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American telecom company, Verizon Communications Inc. raised $1bn via a 10Y green bond at a yield of 1.512%, 83bp over Treasuries and 27bp inside initial guidance of T+110bp area. The bonds are expected to be rated BBB+/Baa1/A- and proceeds are to be used either for the development, construction or operation of renewable energy facilities, including wind or solar energy projects, or the purchase of renewable energy that helps bring renewable energy to the grids that power its networks, as per its SEC filing.
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The push for environmental, social and governance (ESG) finance is gaining steam with European corporates pricing new sustainable and green bonds on Wednesday. Swiss drugmaker Novartis raised €1.85bn via a sustainable bond with an interesting structure – the bonds’ coupon increases if it fails to expand access to medicines and programs to fight malaria and leprosy in some developing countries. This comes a week after Brazilian paper company Suzano raised $750mn via a sustainable bond whose coupon is linked to its carbon-emission targets. Novartis’ new bond, which has an 8Y maturity and a yield of 0.08% at issuance, has a coupon step-up of 25bp after 2025 if it fails to achieve either of its two targets: (a) At least 200% increase in patients reached in Lower and Lower Middle Income Countries (LMICs) with Strategic Innovative Therapies by 2025, and (b) At least 50% increase in patients reached in LMICs with the Novartis Flagship Programs by 2025, as per the company’s investor presentation.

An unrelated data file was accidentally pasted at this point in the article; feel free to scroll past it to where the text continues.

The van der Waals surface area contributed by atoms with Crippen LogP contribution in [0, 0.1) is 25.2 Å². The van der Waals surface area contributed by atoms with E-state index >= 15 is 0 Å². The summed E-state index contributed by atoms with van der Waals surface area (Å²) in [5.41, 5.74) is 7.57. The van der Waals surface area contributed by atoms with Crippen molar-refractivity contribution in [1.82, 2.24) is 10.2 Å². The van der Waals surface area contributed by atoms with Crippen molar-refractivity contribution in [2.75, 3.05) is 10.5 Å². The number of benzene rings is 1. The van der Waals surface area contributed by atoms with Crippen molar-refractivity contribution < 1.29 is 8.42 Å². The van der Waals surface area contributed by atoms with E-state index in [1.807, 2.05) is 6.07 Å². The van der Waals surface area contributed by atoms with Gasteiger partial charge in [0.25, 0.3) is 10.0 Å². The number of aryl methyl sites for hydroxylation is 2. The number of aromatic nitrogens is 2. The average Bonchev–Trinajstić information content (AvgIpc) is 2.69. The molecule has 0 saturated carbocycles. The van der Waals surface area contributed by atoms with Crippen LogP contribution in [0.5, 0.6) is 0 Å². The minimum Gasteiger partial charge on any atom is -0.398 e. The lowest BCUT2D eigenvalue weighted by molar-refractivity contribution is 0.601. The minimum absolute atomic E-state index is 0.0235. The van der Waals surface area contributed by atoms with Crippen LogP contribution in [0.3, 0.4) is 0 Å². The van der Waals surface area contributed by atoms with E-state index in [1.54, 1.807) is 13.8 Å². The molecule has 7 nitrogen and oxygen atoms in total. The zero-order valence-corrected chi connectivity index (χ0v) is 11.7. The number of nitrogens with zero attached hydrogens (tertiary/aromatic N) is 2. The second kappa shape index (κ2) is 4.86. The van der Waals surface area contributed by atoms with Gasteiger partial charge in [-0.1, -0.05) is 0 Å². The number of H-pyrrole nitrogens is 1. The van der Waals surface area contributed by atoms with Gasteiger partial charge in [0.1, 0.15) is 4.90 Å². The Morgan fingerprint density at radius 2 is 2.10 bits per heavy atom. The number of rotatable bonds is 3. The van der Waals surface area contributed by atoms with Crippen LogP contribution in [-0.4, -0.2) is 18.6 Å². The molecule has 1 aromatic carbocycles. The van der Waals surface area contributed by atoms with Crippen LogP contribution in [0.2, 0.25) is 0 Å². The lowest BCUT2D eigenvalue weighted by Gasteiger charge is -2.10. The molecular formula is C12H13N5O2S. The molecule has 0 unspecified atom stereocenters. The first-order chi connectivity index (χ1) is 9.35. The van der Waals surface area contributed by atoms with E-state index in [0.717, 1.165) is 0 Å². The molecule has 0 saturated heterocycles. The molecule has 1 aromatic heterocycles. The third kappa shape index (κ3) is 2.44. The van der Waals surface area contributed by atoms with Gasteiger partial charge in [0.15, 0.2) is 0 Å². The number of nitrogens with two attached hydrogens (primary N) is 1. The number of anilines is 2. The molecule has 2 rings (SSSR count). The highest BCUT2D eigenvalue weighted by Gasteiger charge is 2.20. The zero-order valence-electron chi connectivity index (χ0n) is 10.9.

Volkswagen AG raised €2bn via a debut green issuance in two-tranches:
The new bonds, expected to be rated A3/BBB+, met with strong investor demand with orders peaking at €11bn, 5.5x issue size. As per Bloomberg, the 8Y and 12Y bonds priced ~15bp and ~14bp inside its conventional bond curve indicating the strong demand for bonds that have a positive environmental impact.
British luxury brand Burberry raised GBP 300mn via the world’s first sustainable bond by a luxury company as per Burberry. The 5Y sustainable bonds priced to yield 1.223%, 135bp over UK Gilts and 45bp inside initial guidance of UKT+180bp area. The bonds, expected to be rated Baa2, received orders worth GBP 2.35bn, almost 8x issue size. Proceeds will be used towards “eligible sustainable projects” such as building energy-efficient warehouses and ensuring its cotton comes from the right sources, according to the FT.
Argentine dollar bonds fell on news of tighter restrictions on foreign exchange control by the central bank as the country hustles to maintain its shrinking foreign reserves. The worst hit from the new restrictions were the corporates with high dollar debt. With the new rules, Argentina aims to reduce the loss of $800mn/month in reserves spent on corporate debt maturities. Corporates whose monthly debt expenditure in dollars exceeds $1mn/month are required to restructure their debt. These highly indebted corporates would not be provided dollars at the official rates till the time they refinance at least 60% of this outstanding debt. The restrictions could apply to as much as $3.3bn of debt and has led to a rout in the corporate bond prices as this has the potential to trigger corporate defaults. Banco Central de la República Argentina (BCRA) head Miguel Ángel Pesce also announced a 35% tax on dollar purchases by retail savers through a statement on Tuesday. This tax is over and above the 30% ‘solidarity tax’ already being levied. There is also a restriction of $200 on the purchase of dollars. The minimum holding period on the dollar assets received from outside the country will also be increased to 15 days.